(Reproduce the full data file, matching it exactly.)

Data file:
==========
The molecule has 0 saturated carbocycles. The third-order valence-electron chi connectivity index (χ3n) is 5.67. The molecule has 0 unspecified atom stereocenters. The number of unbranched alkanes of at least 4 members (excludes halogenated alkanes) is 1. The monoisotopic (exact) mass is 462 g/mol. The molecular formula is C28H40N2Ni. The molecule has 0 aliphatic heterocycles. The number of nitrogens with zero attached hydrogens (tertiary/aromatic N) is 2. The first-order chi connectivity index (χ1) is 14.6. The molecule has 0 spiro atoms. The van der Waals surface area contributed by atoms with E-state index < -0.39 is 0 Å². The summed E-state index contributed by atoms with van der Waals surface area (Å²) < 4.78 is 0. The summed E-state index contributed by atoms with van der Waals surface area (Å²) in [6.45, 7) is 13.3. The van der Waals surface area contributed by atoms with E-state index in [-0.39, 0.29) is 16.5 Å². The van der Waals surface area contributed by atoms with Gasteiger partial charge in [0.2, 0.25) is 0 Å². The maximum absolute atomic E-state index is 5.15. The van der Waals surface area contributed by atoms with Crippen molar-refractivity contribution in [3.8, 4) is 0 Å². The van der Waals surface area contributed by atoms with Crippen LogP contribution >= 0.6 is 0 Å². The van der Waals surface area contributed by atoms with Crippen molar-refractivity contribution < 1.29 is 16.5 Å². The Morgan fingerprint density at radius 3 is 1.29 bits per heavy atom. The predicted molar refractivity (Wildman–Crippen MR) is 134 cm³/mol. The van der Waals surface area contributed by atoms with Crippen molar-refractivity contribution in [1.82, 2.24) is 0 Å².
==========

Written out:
The molecule has 0 saturated carbocycles. The third-order valence-electron chi connectivity index (χ3n) is 5.67. The molecule has 0 unspecified atom stereocenters. The number of unbranched alkanes of at least 4 members (excludes halogenated alkanes) is 1. The monoisotopic (exact) mass is 462 g/mol. The molecular formula is C28H40N2Ni. The molecule has 0 aliphatic heterocycles. The number of nitrogens with zero attached hydrogens (tertiary/aromatic N) is 2. The first-order chi connectivity index (χ1) is 14.6. The molecule has 0 spiro atoms. The van der Waals surface area contributed by atoms with E-state index < -0.39 is 0 Å². The summed E-state index contributed by atoms with van der Waals surface area (Å²) < 4.78 is 0. The summed E-state index contributed by atoms with van der Waals surface area (Å²) in [6.45, 7) is 13.3. The van der Waals surface area contributed by atoms with E-state index in [-0.39, 0.29) is 16.5 Å². The van der Waals surface area contributed by atoms with Gasteiger partial charge in [0.2, 0.25) is 0 Å². The maximum absolute atomic E-state index is 5.15. The van der Waals surface area contributed by atoms with Crippen molar-refractivity contribution in [3.8, 4) is 0 Å². The van der Waals surface area contributed by atoms with Crippen LogP contribution >= 0.6 is 0 Å². The van der Waals surface area contributed by atoms with Crippen molar-refractivity contribution < 1.29 is 16.5 Å². The Morgan fingerprint density at radius 3 is 1.29 bits per heavy atom. The predicted molar refractivity (Wildman–Crippen MR) is 134 cm³/mol. The van der Waals surface area contributed by atoms with Crippen molar-refractivity contribution in [1.82, 2.24) is 0 Å².